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Union looks to settle with workers over right-to-work issue

Kathleen McLaughlin
May 17, 2013
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A local union charged with violating Indiana’s right-to-work law is looking to settle with six workers who say their dues were improperly collected.

William Groth, who represents Graphic Communications International Local 17M, said he anticipates a settlement in the National Labor Relations Board case brought against the union, as well as Montreal-based Domtar Paper Co., which produces business forms in Indianapolis.

But there could be disagreement about when the law should take effect on the union’s contract, and how much the workers are owed. The National Right to Work Foundation, which helped the local workers file their unfair labor practice charges, said that since the union’s contract with Domtar expired March 15, the dues collection should have stopped then.

Groth said the contract remained in effect until a new one was ratified on April 30, and he believes that should have been the cut-off date.

Timing is one issue that the National Labor Relations Board will have to deal with in Indiana right-to-work cases, Groth said. “There will be some disputes that arise because the law wasn’t drafted with crystal clarity,” he said.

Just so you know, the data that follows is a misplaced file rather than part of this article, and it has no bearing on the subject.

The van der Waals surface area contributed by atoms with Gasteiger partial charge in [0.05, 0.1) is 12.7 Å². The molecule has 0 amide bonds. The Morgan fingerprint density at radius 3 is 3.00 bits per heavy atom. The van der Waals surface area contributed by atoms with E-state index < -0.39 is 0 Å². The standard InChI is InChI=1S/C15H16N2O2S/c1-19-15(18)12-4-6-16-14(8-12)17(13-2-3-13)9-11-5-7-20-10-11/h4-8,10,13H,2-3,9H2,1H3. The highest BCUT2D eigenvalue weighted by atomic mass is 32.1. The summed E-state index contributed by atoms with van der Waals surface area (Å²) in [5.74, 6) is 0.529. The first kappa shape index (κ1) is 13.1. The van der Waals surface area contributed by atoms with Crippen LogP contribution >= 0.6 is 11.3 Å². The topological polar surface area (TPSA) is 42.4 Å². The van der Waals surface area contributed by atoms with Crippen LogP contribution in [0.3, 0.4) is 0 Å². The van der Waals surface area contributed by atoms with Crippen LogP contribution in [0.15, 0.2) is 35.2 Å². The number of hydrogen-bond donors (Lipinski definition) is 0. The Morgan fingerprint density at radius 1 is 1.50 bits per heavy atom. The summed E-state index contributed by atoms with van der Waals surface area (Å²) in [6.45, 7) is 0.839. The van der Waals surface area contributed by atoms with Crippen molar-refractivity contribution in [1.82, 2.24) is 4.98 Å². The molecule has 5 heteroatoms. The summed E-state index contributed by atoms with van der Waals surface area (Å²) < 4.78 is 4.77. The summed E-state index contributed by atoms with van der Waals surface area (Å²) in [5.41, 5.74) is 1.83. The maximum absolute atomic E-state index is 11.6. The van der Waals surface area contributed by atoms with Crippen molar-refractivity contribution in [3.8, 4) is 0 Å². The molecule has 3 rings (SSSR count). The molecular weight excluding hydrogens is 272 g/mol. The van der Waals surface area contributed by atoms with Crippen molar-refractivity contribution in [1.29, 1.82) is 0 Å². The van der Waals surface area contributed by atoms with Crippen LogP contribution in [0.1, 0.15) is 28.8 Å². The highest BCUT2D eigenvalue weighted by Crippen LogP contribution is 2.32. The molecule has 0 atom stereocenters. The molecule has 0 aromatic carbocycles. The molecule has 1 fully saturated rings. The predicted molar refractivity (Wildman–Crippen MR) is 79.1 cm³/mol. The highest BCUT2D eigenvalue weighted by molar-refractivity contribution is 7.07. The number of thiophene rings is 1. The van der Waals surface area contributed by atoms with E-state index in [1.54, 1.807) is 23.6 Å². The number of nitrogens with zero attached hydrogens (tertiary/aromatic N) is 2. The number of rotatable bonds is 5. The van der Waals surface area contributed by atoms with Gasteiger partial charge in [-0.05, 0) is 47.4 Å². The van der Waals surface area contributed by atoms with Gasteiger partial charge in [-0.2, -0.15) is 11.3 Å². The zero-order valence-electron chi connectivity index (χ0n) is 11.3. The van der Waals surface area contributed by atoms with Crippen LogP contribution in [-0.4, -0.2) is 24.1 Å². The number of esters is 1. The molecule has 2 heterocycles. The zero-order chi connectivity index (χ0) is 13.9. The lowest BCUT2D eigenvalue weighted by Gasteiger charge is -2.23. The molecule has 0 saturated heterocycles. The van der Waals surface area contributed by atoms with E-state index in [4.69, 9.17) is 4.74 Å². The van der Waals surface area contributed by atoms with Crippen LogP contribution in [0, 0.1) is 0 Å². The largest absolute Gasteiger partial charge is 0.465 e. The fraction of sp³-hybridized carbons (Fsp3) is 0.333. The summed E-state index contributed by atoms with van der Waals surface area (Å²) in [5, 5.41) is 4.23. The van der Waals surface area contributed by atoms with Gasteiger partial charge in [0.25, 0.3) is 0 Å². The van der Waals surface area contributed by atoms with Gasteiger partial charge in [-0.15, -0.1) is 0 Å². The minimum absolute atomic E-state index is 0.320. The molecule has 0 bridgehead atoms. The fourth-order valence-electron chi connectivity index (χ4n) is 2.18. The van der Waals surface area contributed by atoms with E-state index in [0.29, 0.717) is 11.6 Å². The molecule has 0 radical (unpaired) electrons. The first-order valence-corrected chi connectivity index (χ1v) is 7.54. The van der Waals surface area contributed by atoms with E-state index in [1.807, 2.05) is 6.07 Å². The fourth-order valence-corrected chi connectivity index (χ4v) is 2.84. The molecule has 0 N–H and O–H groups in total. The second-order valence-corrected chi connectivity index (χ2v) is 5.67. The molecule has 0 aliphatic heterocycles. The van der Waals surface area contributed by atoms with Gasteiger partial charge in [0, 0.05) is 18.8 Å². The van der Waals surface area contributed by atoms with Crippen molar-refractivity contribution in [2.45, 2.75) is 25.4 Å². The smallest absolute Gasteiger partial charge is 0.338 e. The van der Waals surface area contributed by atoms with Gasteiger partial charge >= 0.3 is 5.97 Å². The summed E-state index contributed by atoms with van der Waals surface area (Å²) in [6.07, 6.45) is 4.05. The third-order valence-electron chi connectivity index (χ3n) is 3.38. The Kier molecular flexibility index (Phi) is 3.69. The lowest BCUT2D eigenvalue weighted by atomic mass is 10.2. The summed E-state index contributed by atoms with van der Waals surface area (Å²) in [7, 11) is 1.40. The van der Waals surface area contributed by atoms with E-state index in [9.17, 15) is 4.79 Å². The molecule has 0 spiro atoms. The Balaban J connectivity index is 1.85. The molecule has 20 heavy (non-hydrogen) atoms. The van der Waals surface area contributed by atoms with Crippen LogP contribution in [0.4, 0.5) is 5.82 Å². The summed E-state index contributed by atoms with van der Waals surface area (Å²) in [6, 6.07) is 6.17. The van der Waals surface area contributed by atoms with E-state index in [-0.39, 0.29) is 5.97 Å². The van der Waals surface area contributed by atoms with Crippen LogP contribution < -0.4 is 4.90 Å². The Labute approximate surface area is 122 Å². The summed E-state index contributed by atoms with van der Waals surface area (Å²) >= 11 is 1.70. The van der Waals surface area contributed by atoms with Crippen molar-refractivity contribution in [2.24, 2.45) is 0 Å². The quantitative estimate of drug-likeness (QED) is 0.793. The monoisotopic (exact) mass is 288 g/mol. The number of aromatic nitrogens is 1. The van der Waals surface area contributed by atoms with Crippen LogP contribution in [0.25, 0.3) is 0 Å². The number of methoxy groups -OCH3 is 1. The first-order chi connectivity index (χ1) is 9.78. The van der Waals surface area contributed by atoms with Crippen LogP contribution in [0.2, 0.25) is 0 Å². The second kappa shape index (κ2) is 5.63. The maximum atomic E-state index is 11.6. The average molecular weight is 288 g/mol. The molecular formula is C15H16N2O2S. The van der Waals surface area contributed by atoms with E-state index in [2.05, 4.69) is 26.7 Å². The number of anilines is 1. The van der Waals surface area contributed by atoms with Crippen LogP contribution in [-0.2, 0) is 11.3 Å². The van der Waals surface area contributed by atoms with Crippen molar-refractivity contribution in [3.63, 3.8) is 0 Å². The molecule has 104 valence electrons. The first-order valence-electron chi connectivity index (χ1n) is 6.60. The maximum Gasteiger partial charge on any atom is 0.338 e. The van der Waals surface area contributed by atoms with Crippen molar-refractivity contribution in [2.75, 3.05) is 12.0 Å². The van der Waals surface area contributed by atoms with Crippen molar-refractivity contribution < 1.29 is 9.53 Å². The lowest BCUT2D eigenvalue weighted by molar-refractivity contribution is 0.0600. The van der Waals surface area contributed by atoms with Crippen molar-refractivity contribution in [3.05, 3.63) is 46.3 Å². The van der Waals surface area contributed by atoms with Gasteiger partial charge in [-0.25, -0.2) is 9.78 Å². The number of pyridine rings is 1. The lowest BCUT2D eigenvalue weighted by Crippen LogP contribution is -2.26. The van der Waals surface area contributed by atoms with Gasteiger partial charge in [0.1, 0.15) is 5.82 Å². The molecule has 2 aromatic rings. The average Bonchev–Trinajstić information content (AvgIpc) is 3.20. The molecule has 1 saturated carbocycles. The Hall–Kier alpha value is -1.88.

Groth didn’t know how much Graphic Communications charges in dues, but he said, “We’re talking about very small sums of money here.”

The six workers who filed unfair labor practice charges May 6 are Broatus Lambert, Lawrence Langworth, Christopher McKay, Kenneth Rosenfeld, Kevin Schrader and William Schwier.

Domtar was named in the May 6 charge because the company collects the dues, while the local union accepts the money.

Domtar employs more than 10,000 workers in North America. Its location at 6461 Saguaro Court in Indianapolis converts paper into business forms and other standard sizes and employs 75 people, about three-quarters of whom are represented by the union, spokesman Craig Timm said.
 

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  • Bout Time
    Its about time the NLRB did something for the taxpayer instead of kissing the criminal unions butts. Many peole dont need the unoins representation and dont want to conrtibute to an enterprise that supports radical socialism, anti religeous policies, and pads the coffers of organized crime.

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